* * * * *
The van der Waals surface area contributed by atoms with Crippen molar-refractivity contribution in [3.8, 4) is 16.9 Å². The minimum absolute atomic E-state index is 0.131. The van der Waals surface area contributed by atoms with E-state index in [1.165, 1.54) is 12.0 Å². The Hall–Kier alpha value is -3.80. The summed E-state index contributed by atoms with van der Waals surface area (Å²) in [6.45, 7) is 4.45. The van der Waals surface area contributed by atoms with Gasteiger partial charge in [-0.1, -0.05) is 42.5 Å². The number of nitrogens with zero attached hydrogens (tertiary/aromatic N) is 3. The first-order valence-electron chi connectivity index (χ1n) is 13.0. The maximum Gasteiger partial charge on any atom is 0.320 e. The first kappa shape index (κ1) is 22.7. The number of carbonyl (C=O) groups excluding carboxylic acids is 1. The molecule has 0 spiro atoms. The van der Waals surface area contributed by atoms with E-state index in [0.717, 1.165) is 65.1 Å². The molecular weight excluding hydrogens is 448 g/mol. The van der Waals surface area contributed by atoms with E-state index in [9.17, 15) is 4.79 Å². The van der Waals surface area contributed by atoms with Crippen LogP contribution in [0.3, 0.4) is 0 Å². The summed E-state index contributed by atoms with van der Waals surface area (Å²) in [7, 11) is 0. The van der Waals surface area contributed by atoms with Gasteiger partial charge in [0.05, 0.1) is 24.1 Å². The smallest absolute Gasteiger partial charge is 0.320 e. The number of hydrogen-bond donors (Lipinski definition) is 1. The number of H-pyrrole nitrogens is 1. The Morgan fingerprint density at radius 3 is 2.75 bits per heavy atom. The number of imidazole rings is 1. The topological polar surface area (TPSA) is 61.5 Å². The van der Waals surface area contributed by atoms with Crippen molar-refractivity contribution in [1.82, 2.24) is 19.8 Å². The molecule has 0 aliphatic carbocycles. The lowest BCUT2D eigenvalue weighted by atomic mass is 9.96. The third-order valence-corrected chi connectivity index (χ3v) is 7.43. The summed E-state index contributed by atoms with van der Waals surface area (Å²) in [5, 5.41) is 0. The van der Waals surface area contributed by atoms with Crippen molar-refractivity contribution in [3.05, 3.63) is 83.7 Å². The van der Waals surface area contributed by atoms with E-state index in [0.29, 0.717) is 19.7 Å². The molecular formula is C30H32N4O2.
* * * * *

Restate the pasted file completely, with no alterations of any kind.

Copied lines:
The van der Waals surface area contributed by atoms with Crippen molar-refractivity contribution in [3.8, 4) is 16.9 Å². The minimum absolute atomic E-state index is 0.131. The van der Waals surface area contributed by atoms with E-state index in [1.165, 1.54) is 12.0 Å². The Hall–Kier alpha value is -3.80. The summed E-state index contributed by atoms with van der Waals surface area (Å²) in [6.45, 7) is 4.45. The van der Waals surface area contributed by atoms with Gasteiger partial charge in [-0.1, -0.05) is 42.5 Å². The number of nitrogens with zero attached hydrogens (tertiary/aromatic N) is 3. The first-order valence-electron chi connectivity index (χ1n) is 13.0. The maximum Gasteiger partial charge on any atom is 0.320 e. The first kappa shape index (κ1) is 22.7. The number of carbonyl (C=O) groups excluding carboxylic acids is 1. The molecule has 0 spiro atoms. The van der Waals surface area contributed by atoms with E-state index in [0.717, 1.165) is 65.1 Å². The molecular weight excluding hydrogens is 448 g/mol. The van der Waals surface area contributed by atoms with E-state index in [9.17, 15) is 4.79 Å². The van der Waals surface area contributed by atoms with Crippen LogP contribution in [0.3, 0.4) is 0 Å². The summed E-state index contributed by atoms with van der Waals surface area (Å²) in [7, 11) is 0. The van der Waals surface area contributed by atoms with Gasteiger partial charge in [0.05, 0.1) is 24.1 Å². The smallest absolute Gasteiger partial charge is 0.320 e. The number of hydrogen-bond donors (Lipinski definition) is 1. The number of H-pyrrole nitrogens is 1. The Morgan fingerprint density at radius 3 is 2.75 bits per heavy atom. The number of imidazole rings is 1. The topological polar surface area (TPSA) is 61.5 Å². The van der Waals surface area contributed by atoms with Crippen molar-refractivity contribution in [1.82, 2.24) is 19.8 Å². The molecule has 0 aliphatic carbocycles. The lowest BCUT2D eigenvalue weighted by atomic mass is 9.96. The third-order valence-corrected chi connectivity index (χ3v) is 7.43. The summed E-state index contributed by atoms with van der Waals surface area (Å²) in [5, 5.41) is 0. The van der Waals surface area contributed by atoms with Crippen molar-refractivity contribution in [3.05, 3.63) is 83.7 Å². The van der Waals surface area contributed by atoms with E-state index in [0.29, 0.717) is 19.7 Å². The molecular formula is C30H32N4O2.